JIM LEHRER: Next, connecting the dots on energy, the economy, and national security. That was the focus of former Vice President Gore’s testimony today before a U.S. Senate committee. He urged lawmakers to address what he called the “climate crisis.”
FORMER U.S. VICE PRESIDENT AL GORE: We must face up to this urgent and unprecedented threat to the existence of our civilization at a time when our nation must simultaneously solve two other worsening crises.
Our economy is in its deepest recession since the 1930s, and our national security is endangered by a vicious terrorist network and the complex challenge of ending the war in Iraq honorably, while winning the military and political struggle in Afghanistan.
As we search for solutions to all three of these challenges, it is becoming ever clearer that they are linked by a common thread: our dangerous over-reliance on carbon-based fuels.
JIM LEHRER: And that leads us to a story in Iowa. It’s about corn farmers producing ethanol and is another in our occasional series on global warming. The reporter is Heidi Cullen, a climatologist with Climate Central, a nonpartisan scientific research group.
HEIDI CULLEN, Climate Central: Here in Iowa, they say corn is king, and with good reason. Iowa is the nation’s largest producer of corn.
Over the last several years, Iowa has also become the nation’s leading producer of corn ethanol. Cultivating corn for ethanol triggered big changes in farming practices.
Since then, falling oil prices and a faltering economy have taken their toll on the ethanol industry. But the earlier spike in production has already raised serious questions about how changing land use in Iowa is impacting other parts of the world, and also the climate.
CRAIG GRIFFIEON, farmer, Iowa: Farming’s like going to Las Vegas and — and rolling the dice and losing it on the tables or playing blackjack, except it takes nine months to lose it. So the house always wins, yes.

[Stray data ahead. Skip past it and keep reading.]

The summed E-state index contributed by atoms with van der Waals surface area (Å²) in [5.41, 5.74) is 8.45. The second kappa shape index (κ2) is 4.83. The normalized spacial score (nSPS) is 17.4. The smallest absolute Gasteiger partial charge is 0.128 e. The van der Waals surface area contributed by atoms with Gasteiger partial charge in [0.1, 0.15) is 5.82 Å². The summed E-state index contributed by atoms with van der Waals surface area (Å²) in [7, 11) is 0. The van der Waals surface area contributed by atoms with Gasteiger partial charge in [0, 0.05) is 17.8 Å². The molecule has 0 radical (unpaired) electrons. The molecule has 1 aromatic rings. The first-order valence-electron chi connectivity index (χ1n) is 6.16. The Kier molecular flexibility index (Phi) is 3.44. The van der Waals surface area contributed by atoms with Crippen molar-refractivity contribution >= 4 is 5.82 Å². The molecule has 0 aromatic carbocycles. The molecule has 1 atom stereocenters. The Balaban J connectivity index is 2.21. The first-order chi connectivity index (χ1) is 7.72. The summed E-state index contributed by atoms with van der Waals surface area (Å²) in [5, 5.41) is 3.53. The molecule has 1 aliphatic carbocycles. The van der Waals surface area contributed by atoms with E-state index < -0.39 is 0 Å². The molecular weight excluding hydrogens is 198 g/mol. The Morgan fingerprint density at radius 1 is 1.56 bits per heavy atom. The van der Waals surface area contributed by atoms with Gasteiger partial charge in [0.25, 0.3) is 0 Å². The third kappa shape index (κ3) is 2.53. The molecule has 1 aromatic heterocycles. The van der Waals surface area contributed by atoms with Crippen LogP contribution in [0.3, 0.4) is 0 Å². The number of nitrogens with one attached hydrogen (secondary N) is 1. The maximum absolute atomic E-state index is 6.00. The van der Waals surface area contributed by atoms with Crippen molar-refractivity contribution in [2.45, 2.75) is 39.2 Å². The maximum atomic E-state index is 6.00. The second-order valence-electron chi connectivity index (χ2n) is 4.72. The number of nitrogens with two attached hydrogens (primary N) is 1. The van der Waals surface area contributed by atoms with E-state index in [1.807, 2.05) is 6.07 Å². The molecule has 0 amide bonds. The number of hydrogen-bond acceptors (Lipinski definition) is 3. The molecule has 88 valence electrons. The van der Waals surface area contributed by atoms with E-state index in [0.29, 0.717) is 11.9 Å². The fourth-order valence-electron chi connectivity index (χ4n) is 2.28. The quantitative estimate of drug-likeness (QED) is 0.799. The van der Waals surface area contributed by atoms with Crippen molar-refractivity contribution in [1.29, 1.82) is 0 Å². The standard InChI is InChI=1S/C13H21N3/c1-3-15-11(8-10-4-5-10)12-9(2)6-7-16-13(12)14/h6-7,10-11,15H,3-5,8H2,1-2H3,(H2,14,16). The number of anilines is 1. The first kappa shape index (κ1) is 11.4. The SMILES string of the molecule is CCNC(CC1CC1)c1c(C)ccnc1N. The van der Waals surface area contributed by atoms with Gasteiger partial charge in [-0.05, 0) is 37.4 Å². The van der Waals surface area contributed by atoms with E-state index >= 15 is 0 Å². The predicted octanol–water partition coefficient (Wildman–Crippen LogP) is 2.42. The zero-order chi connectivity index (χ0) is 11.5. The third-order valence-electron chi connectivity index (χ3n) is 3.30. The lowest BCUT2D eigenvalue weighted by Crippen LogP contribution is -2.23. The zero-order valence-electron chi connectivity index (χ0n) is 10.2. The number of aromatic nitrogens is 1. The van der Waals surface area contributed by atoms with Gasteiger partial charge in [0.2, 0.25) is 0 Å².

HEIDI CULLEN: Craig Griffieon and his wife, LeVon, are sixth-generation farmers in Ankeny, Iowa, who know all about those changes in farming practices and fortunes.
CRAIG GRIFFIEON: I’m making more money doing it with the chemicals.
HEIDI CULLEN: Hoping to improve the odds for farmers, Congress in 2005 created the renewable fuel standard. It mandates that 9 billion gallons of corn ethanol be produced in 2008, climbing to 15 billion by 2015. Farmers like Dennis Bogaards are grateful.
DENNIS BOGAARDS, farmer, Iowa: You know, ethanol production in the state of Iowa has really helped out our corn prices. It’s taken a lot of the excess corn that we did have in the state and we’ve moved it into the biofuel area. Ethanol production has created a lot of jobs.
HEIDI CULLEN: Bogaards, who lives in Pella, Iowa, runs the 900-acre farm that his grandfather bought in 1945. When the price of corn per bushel shot up from close to $2 in 2006 to nearly $8 in 2008, he placed his bet.
DENNIS BOGAARDS: We decided to switch over from 50-50 corn-soy bean rotation to about 65 percent corn. And the profitability at that time made the corn production look a lot better.
Side effects alarm scientists
HEIDI CULLEN: And not just for Bogaards. As more ethanol plants sprung up in Iowa, farmers increasingly embraced ethanol.
In 2008, about one-third of all corn produced in the U.S. was turned into ethanol. And what began as a way to reduce U.S. dependence on imported oil, lower greenhouse gas emissions, and even the playing field for farmers has left some scientists troubled by what they see as a ripple of unintended consequences.